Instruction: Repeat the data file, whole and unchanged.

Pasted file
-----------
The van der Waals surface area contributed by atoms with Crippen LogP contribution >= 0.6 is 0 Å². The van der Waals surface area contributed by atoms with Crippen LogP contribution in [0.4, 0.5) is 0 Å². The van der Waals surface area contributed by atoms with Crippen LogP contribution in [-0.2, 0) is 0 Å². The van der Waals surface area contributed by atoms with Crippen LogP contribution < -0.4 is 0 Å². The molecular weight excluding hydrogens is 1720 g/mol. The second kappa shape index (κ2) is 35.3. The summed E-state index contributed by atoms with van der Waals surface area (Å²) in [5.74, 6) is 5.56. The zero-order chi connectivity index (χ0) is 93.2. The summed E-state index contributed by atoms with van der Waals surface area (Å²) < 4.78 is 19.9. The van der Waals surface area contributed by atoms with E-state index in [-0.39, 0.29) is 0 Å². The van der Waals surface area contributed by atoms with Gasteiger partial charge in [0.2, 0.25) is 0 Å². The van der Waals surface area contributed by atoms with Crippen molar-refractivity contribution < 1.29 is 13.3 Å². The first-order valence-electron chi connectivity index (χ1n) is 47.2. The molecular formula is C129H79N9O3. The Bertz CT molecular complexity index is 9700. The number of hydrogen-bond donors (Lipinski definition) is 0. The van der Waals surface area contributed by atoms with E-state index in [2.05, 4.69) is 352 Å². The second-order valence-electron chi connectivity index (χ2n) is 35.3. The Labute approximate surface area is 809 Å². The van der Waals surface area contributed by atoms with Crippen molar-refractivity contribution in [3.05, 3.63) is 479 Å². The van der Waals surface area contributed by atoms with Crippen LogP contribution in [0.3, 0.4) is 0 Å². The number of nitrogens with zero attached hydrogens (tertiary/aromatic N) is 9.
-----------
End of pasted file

The van der Waals surface area contributed by atoms with Crippen LogP contribution >= 0.6 is 0 Å². The van der Waals surface area contributed by atoms with Crippen LogP contribution in [0.4, 0.5) is 0 Å². The van der Waals surface area contributed by atoms with Crippen LogP contribution in [-0.2, 0) is 0 Å². The van der Waals surface area contributed by atoms with Crippen LogP contribution < -0.4 is 0 Å². The molecular weight excluding hydrogens is 1720 g/mol. The second kappa shape index (κ2) is 35.3. The summed E-state index contributed by atoms with van der Waals surface area (Å²) in [5.74, 6) is 5.56. The zero-order chi connectivity index (χ0) is 93.2. The summed E-state index contributed by atoms with van der Waals surface area (Å²) < 4.78 is 19.9. The van der Waals surface area contributed by atoms with E-state index in [-0.39, 0.29) is 0 Å². The van der Waals surface area contributed by atoms with Gasteiger partial charge in [0.2, 0.25) is 0 Å². The van der Waals surface area contributed by atoms with Crippen molar-refractivity contribution < 1.29 is 13.3 Å². The first-order valence-electron chi connectivity index (χ1n) is 47.2. The molecular formula is C129H79N9O3. The Bertz CT molecular complexity index is 9700. The number of hydrogen-bond donors (Lipinski definition) is 0. The van der Waals surface area contributed by atoms with E-state index in [2.05, 4.69) is 352 Å². The second-order valence-electron chi connectivity index (χ2n) is 35.3. The Labute approximate surface area is 809 Å². The van der Waals surface area contributed by atoms with Crippen molar-refractivity contribution in [3.05, 3.63) is 479 Å². The van der Waals surface area contributed by atoms with Crippen LogP contribution in [0.3, 0.4) is 0 Å². The number of nitrogens with zero attached hydrogens (tertiary/aromatic N) is 9.